The Defendants' reading of § 2461(c) — that it does not apply when another statute already provides for the criminal forfeiture of the property involved in a criminal offense — is at first blush a plausible reading of the statute. Indeed, several district courts have held that § 2461(c) does not expand the scope of preexisting criminal forfeiture provisions whenever a related civil forfeiture provision is broader. See United States v. Croce, 345 F. Supp.2d 492, 496 (E.D. Pa. 2004); United States v. Grass, No. 02-146, 2002 U.S. Dist. LEXIS 26045, at * 15-16 (M.D. Pa. 2002); United States v. Thompson, No 02-116, 2002 U.S. Dist. LEXIS 22732 (N.D.N.Y. 2002).

  While this restrictive reading of the statute appears plausible, it is not the only permissible construction of the statute. Reading the statute the way the Defendants propose adds qualifying language that is simply not in the statute. The Defendants interpret the section to mean that the government can only include the charges if there is no existing criminal forfeiture provision. This interpretation wrongfully replaces the word "but" with "only if."

  The word "but" is used in the statute as a conjunction. The definition of "but" is "except for the fact" or "unless." See Merriam-Webster's Third New International Dictionary Unabridged (2002). "But" is not synonymous with "only if." Using the definition "unless" and rearranging the phrasing of the statute, it reads: "the Government may include the forfeiture in the indictment . . . if forfeiture of property is authorized . . . [unless a] specific statutory provision is made for criminal forfeiture upon conviction. . . ." 28 U.S.C. § 2461(c). Constructing the statute in this manner makes § 2461(c) a broad "gap filler" that applies whenever civil forfeiture is permitted. In sum, when there is no provision for criminal forfeiture, the government may use a civil forfeiture provision if it includes such allegation in the indictment. In instances where there is a specific criminal forfeiture provision — that specific provision and the procedures it sets forth — and not the civil forfeiture provision will apply.

  In addition, the Second Circuit in Razmilovic recently analyzed this same statute in concluding that it does not provide for pretrial restraint. 419 F.3d at 137. The court noted that the statute provides for the "inclusion of forfeiture allegations in certain criminal indictments `in accordance with' the Federal Rules of Criminal Procedure, and `forfeiture . . . upon conviction . . . in accordance with' the procedures of Section 853. . . ." Id. In addition, the statute "allows the government to combine criminal conviction and criminal forfeiture in a consolidated proceeding." Id. at 136. Notably, Razmilovic involved the same exact theory of forfeiture for mail and wire fraud offenses under § 2461(c) as is sought in this case. See id. at 135. However, the Second Circuit did not even discuss the issue of whether § 2461(c) authorized criminal forfeiture for mail and wire fraud. Id.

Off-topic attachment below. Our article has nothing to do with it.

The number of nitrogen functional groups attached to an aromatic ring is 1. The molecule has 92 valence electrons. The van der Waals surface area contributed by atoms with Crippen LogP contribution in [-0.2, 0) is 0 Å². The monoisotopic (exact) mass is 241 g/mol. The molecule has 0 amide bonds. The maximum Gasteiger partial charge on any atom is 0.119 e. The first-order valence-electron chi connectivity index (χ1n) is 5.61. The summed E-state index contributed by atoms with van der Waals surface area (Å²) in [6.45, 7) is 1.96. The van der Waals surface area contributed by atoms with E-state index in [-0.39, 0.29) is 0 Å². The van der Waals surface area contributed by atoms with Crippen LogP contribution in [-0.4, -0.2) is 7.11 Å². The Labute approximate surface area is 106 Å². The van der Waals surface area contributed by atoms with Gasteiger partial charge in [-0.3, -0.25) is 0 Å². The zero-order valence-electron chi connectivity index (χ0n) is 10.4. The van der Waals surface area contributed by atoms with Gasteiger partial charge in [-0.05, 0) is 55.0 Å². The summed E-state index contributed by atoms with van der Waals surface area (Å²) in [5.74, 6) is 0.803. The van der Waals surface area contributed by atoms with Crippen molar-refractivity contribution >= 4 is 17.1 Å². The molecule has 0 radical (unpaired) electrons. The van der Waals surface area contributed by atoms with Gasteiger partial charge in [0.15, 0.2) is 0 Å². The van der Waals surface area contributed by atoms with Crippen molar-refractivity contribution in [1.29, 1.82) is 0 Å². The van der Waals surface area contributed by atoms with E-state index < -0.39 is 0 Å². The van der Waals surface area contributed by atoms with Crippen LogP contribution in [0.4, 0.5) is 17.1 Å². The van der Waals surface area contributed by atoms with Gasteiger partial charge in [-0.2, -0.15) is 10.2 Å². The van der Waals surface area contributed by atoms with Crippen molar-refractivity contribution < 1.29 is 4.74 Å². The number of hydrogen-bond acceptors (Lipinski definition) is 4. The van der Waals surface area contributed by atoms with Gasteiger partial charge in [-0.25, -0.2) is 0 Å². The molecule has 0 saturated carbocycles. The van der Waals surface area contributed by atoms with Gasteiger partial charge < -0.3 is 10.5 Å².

In this case, under the plain terms of § 2461(c), criminal forfeiture for mail and wire fraud is permitted. There is no specific criminal provision for mail and wire fraud, only a criminal provision for mail and wire fraud where "special circumstances" are present. However, § 981 authorizes civil forfeiture for mail and wire fraud without the special circumstances that need to be present under § 982. Therefore, the Court finds that § 2461(c) permits the government to include the civil provision (§ 981) in the indictment, and for the court to enter a preliminary order of criminal forfeiture upon conviction in accordance with the Federal Rules of Criminal Procedure.